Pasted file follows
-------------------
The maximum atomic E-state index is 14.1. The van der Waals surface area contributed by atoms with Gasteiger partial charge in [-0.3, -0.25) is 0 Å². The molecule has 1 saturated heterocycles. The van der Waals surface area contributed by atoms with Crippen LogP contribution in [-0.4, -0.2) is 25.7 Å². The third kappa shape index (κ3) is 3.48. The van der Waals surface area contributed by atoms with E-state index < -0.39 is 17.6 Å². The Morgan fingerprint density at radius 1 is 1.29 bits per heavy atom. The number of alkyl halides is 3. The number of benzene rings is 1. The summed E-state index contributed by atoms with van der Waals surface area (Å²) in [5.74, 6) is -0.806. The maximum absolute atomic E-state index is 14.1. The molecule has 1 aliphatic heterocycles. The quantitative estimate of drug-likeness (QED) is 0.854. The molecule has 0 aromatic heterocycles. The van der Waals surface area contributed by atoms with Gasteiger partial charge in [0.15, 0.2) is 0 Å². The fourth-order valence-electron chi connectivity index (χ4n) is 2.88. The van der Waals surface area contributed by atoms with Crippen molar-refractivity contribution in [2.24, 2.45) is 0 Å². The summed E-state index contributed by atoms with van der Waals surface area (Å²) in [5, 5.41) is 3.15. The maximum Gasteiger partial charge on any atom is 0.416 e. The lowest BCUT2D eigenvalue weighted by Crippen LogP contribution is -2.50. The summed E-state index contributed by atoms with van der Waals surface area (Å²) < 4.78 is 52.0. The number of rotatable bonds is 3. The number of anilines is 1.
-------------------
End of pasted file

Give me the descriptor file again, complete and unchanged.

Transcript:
The maximum atomic E-state index is 14.1. The van der Waals surface area contributed by atoms with Gasteiger partial charge in [-0.3, -0.25) is 0 Å². The molecule has 1 saturated heterocycles. The van der Waals surface area contributed by atoms with Crippen LogP contribution in [-0.4, -0.2) is 25.7 Å². The third kappa shape index (κ3) is 3.48. The van der Waals surface area contributed by atoms with E-state index < -0.39 is 17.6 Å². The Morgan fingerprint density at radius 1 is 1.29 bits per heavy atom. The number of alkyl halides is 3. The number of benzene rings is 1. The summed E-state index contributed by atoms with van der Waals surface area (Å²) in [5.74, 6) is -0.806. The maximum absolute atomic E-state index is 14.1. The molecule has 1 aliphatic heterocycles. The quantitative estimate of drug-likeness (QED) is 0.854. The molecule has 0 aromatic heterocycles. The van der Waals surface area contributed by atoms with Gasteiger partial charge in [0.15, 0.2) is 0 Å². The fourth-order valence-electron chi connectivity index (χ4n) is 2.88. The van der Waals surface area contributed by atoms with Crippen molar-refractivity contribution in [2.24, 2.45) is 0 Å². The summed E-state index contributed by atoms with van der Waals surface area (Å²) in [5, 5.41) is 3.15. The maximum Gasteiger partial charge on any atom is 0.416 e. The lowest BCUT2D eigenvalue weighted by Crippen LogP contribution is -2.50. The summed E-state index contributed by atoms with van der Waals surface area (Å²) < 4.78 is 52.0. The number of rotatable bonds is 3. The number of anilines is 1.